YOU GODDAMN BREEDERS by Chris Dankland

by Keep This Bag Away From Children

For Djuna Barnes

 

Dr. O’Connor limped drunkenly down the avenue, his ankle painfully twisted from when the bartender had shoved him out of the bar and down a short flight of steps, only ten minutes ago. They said he’d had enough. There was an argument. “All bartenders should be castrated,” he growled.

The doctor straggled across the sidewalk in a double affliction of hiccups and wet coughs. “Humanity is nothing but a heap of humping dogs…” he whined, suddenly leaning against a wall. He lifted his face and stared up at the full moon. “The moon a dog. The moon is like a dog’s eye rolled back in ecstasy, as it humps and lolls its dumb pink tongue,” he said. “What generosity…shining through the darkness so that we may never forget the world. I hate the fucking moon!” In a sudden gesture, he threw his clenched fist through the air as if to strike it down, losing his balance and in the process falling sideways against a large metal trash can, knocking it over. Nauseous odor poured from the trashcan’s open mouth into his, blanching his already doughy face. He vomited across the sidewalk.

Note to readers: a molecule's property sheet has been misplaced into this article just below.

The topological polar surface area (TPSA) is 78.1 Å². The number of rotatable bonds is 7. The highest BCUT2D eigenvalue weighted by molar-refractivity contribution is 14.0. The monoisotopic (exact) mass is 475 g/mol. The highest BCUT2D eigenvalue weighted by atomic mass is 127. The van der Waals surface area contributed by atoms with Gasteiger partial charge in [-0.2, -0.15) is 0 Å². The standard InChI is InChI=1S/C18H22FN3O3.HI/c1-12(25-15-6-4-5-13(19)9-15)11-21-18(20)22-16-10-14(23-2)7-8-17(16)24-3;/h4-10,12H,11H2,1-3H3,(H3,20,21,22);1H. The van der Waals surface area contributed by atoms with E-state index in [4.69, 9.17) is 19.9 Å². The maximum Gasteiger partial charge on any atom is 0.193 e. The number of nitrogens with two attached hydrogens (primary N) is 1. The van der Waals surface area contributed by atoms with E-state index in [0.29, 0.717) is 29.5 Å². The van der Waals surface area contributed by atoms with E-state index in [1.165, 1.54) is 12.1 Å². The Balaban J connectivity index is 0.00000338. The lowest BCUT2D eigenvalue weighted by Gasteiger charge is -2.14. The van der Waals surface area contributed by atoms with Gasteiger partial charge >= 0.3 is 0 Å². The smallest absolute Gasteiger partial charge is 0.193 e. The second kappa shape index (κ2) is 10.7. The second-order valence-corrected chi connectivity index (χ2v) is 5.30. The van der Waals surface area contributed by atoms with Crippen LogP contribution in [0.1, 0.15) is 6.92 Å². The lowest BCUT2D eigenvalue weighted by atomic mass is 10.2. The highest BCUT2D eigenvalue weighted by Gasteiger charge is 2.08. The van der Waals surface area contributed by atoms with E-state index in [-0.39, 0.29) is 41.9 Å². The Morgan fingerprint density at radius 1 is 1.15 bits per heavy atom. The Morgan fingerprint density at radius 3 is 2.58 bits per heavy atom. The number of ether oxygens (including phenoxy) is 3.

Dr. O’Connor always drank heavily after performing surgery, but tonight he drank even more than usual. Finances were on his mind, specifically his lack of them. The patient he had treated earlier in the day had given the doctor a bag of antique silverware as payment—silverware honestly procured, she claimed, from a jewelry shop in Wichita. She was short on money that month. Might the money gotten from the silverware’s hock be enough to cover the doctor’s fee? He felt cheated. “She waited till the last moment to spring it on me, of course, after it was already over… I should have refused her offer then and there.” But, despite himself, he’d accepted the jangling pouch with a hesitant nod, for he was a fool…and, arm around her waist, assisted the girl as she woozily staggered out from his office and into a waiting cab.